A bridge in Brooklyn
I cross the Gowanus Canal regularly, and find it difficult to remember where the crossings are, and frustrating to shlep around to them. It seems like there are too few.
As a partial remedy, inspired by Jane Jacob’s memorable discussion of “border vacuums” in her masterful The Death and Life of Great American Cities —
> The root trouble with borders, as city neighbors, is that they are apt to form dead ends for most users of city streets. They represent, for most people, most of the time, barriers.
— I propose the following pedestrian and cyclist bridge over Degraw Street, placed for maximum impact on permeability:
A bridge here would reduce the time to travel from one side of the canal to the other from points in the surrounding blocks dramatically, and make the canal more pedestrian-and-cyclist friendly. I think it would nicely complement the cleanup efforts and other development plans currently under consideration.
Critique of a Plan
A response (heavily influenced by David Goldhill’s indispensable Catastrophic Care) to the five points in the well-meaning: A Plan to Fix Cancer Care.
the payment system needs to move away from fee-for-service toward a system of bundled payments, in which doctors are paid one fee for all the treatments involved
Certainly it does. But instead of replacing one one-size-fits all payment mechanism with a different (probably better, but who knows?) one-size-fits-all payment mechanism, why not free providers to experiment with 1000 different ways of charging for their services, and let patients reward the ones who come up with the best, cheapest, lowest-administrative-cost ways?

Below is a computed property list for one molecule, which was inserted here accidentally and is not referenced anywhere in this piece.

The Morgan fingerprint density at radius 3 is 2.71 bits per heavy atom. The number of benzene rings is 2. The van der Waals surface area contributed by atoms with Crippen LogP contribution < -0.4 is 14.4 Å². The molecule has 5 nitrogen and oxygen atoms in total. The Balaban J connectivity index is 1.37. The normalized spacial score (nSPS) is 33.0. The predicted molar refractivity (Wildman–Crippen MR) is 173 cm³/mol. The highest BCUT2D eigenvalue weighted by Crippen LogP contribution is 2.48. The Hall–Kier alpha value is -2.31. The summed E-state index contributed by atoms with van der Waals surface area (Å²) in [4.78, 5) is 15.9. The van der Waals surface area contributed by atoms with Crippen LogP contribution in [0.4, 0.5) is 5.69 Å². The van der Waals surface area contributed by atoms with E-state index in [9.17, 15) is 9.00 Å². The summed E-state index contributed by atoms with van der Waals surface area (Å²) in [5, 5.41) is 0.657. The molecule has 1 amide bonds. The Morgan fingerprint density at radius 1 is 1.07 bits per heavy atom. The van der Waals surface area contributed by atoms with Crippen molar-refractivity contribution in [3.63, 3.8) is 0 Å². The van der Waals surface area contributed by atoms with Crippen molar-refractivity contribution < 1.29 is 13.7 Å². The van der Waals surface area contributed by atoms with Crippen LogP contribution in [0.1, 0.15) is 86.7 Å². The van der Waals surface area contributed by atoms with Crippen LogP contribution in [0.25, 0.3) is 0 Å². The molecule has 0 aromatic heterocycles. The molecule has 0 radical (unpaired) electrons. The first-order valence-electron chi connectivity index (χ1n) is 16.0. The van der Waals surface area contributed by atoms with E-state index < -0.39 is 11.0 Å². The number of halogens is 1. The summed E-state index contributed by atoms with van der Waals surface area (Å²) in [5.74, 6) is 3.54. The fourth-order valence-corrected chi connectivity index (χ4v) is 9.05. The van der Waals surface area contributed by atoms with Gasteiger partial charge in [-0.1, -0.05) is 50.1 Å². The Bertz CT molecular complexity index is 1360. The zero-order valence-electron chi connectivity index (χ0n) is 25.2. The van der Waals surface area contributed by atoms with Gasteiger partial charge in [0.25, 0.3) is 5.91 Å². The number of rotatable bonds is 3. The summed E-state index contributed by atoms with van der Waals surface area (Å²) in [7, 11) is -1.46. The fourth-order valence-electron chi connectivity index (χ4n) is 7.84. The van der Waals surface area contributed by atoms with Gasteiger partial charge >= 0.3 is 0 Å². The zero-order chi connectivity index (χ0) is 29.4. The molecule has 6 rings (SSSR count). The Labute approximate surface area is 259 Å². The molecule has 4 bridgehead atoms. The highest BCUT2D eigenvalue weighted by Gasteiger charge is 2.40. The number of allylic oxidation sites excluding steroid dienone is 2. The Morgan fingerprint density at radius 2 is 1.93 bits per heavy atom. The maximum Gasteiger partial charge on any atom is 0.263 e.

Insurers have to give physicians information about where they are spending money,” the authors write, adding that doctors “don’t have a clear sense” of billing and payments.
Insurers already have an interest* in reducing costs, so if they’re not already doing everything in their power to give physicians this information, why should we think that calling on them to do so more will help anything? The relationship between doctors and insurers is too adversarial for this to ever work. Only by empowering patients to demand this information can we impose this kind of discipline.
* For some surprising insight into the ways in which this is not actually true (making the proposal even more naive) read Goldhill.
Any change in payment methods must be accompanied by rigorous quality monitoring to ensure that there is neither under- nor overutilization of care.
Great! Agreed, regulatory agencies should enforce some level of quality reporting. But what central authority can we rely on to be the exclusive enforcer of this? The only people who can effectively enforce the demand for quality are patients, by choosing which providers to frequent and which to punish, driving them out of business.
We need more ‘high touch’ oncology practices. In these practices, nurses manage common symptoms before they escalate to the point that they require visits to the emergency room, and doctors talk with patients about palliative-care services and end-of-life preferences early on — not in the weeks before death.